Live Review | The Civic Theatre, Doncaster | Review by Allan Wilkinson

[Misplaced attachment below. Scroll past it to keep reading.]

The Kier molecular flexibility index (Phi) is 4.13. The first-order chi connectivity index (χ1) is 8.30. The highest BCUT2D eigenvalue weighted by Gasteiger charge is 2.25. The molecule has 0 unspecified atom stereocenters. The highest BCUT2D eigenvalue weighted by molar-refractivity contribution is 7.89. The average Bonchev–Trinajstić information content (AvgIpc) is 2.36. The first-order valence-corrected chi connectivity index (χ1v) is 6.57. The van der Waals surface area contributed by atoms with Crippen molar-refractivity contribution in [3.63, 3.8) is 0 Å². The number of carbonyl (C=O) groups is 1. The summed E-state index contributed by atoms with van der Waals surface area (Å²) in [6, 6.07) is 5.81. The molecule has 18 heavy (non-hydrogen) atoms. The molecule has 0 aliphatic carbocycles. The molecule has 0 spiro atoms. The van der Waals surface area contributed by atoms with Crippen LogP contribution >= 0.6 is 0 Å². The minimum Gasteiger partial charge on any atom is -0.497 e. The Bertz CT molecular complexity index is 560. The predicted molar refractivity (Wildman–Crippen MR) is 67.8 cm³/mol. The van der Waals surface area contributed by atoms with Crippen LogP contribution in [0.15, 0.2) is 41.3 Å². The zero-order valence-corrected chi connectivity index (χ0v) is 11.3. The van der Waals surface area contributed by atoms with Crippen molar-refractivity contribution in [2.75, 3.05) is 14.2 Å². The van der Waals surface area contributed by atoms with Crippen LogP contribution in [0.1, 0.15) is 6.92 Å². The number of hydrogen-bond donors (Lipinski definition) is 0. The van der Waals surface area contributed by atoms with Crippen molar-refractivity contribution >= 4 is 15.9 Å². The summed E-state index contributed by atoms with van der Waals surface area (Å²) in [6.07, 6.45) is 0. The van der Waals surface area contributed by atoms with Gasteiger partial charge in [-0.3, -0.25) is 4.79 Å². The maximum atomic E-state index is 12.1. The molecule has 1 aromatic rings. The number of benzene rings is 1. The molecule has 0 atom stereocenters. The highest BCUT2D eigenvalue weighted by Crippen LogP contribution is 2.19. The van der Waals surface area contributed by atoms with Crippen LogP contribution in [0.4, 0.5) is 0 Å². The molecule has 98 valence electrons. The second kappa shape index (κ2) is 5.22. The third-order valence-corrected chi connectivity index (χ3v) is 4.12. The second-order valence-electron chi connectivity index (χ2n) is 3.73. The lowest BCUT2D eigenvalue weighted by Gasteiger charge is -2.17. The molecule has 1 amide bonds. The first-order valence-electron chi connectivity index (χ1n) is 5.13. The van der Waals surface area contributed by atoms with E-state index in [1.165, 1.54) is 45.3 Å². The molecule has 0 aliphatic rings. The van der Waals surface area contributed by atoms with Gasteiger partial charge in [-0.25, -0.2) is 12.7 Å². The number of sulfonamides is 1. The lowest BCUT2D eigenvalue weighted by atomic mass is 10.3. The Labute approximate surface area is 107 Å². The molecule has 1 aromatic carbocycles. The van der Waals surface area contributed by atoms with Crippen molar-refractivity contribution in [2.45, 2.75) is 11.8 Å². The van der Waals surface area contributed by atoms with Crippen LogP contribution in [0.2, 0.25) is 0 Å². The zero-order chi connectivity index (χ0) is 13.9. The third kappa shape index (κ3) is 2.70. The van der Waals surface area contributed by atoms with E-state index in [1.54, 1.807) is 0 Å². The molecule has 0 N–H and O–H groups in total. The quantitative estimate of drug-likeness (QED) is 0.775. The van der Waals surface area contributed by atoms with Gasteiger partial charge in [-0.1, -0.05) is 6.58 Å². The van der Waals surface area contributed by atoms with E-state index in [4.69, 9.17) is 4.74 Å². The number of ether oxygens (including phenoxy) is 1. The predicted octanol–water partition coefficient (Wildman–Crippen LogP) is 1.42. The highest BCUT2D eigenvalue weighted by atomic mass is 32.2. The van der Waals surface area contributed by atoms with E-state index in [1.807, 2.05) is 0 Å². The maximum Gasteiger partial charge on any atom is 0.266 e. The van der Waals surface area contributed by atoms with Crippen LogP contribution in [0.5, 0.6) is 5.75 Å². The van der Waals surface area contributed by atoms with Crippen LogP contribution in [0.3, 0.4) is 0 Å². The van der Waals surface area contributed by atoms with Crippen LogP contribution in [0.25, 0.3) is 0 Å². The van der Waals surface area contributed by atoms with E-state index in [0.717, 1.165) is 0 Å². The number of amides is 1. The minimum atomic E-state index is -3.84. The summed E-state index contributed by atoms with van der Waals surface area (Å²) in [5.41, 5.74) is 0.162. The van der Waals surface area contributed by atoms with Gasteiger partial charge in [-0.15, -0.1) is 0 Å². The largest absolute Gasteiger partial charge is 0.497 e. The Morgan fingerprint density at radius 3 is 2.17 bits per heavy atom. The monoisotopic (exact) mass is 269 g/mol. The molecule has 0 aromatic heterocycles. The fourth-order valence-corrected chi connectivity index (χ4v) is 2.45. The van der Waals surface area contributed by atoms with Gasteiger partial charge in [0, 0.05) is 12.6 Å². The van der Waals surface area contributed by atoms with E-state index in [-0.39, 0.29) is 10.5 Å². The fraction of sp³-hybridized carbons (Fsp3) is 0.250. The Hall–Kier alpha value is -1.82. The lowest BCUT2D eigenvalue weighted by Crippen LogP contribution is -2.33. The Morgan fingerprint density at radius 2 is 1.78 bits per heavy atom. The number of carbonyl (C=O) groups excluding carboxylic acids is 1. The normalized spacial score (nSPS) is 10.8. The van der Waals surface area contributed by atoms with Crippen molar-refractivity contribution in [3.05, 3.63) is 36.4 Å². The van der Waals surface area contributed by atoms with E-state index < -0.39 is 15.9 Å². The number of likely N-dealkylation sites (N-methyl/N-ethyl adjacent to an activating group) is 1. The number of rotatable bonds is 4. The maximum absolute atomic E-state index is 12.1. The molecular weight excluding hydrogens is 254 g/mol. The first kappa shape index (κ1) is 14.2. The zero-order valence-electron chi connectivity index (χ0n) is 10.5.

It’s been a while since I was able to get to a gig on foot, not counting the five mile walk I did with John Jones and others from Holmfirth to Shepley back in May, but the first on my own doorstep so to speak. The Civic Theatre in Doncaster has been part of my life since childhood and having the opportunity to see such acts as Spiers & Boden there once again is fantastically encouraging. Their appearance at the venue tonight was part of the annual Doncaster Hothouse Festival, which was launched back in 2005 and has grown in reputation over the ensuing years, with a concerted effort to prepare for the forthcoming new cultural centre, which promises to continue bringing good music and arts to Doncaster. Promoting their new ‘best of’ album The Works (2011), John Spiers and Jon Boden delighted a 200-plus audience at the theatre, with a revitalised overview of the duo’s ten-year career as one of the UK’s finest folk duos. Alternating between a variety of boxes, including a couple of melodeons and English concertina, and fiddle and guitar respectively, augmented by Jon Boden’s trademark stomp box, adding a notable percussive feel to the songs and tunes, the duo revisited some of their older repertoire, recently re-recorded with the help of some notable guests such as Eliza Carthy, Maddy Prior, Martins Carthy and Simpson and Nancy Kerr and James Fagan, to name but a few. It seems so long ago now since Paul Adams had the good sense to take these two then Oxford-based musicians into his Cumbrian Fellside studio to record their first album Through and Through in 2001, and an awful lot of water has cascaded under the bridge since, with the meteoric rise of Bellowhead and various other collaborations, not least Eliza Carthy’s Ratcatchers. With all that in mind, it’s refreshing to see the duo return to basics and to the songs that have long been associated with the two musicians. With some familiar songs and tunes including “Adieu Sweet Lovely Nancy”, “Prickle-Eye Bush”, “Horn Fair”, “Three Tunes” and “Captain Ward”, the two musicians each vacated the stage to allow the other a moment or two to deliver something solo, with John choosing the set of tunes he contributed to the Banquet of Boxes compilation, “George Green’s College Hornpipe / Ewan Mac’s Export / Autumn Hornpipe”, while Jon chose a couple of songs from his own solo project Songs From the Floodplain (2010), “A Pilgrim’s Way” and “April Queen”, seamlessly segued with the aid of a nifty capo change. For those in the audience who might only have previously known the duo through their work with Bellowhead, a well-received encore of “New York Girls” was rewarded with a huge audience response. With the reaction to this concert, Doncaster Hothouse, along with the ongoing endeavours of the annual Doncaster Folk Festival, may well herald in a new phase of good music in Doncaster. Hope so.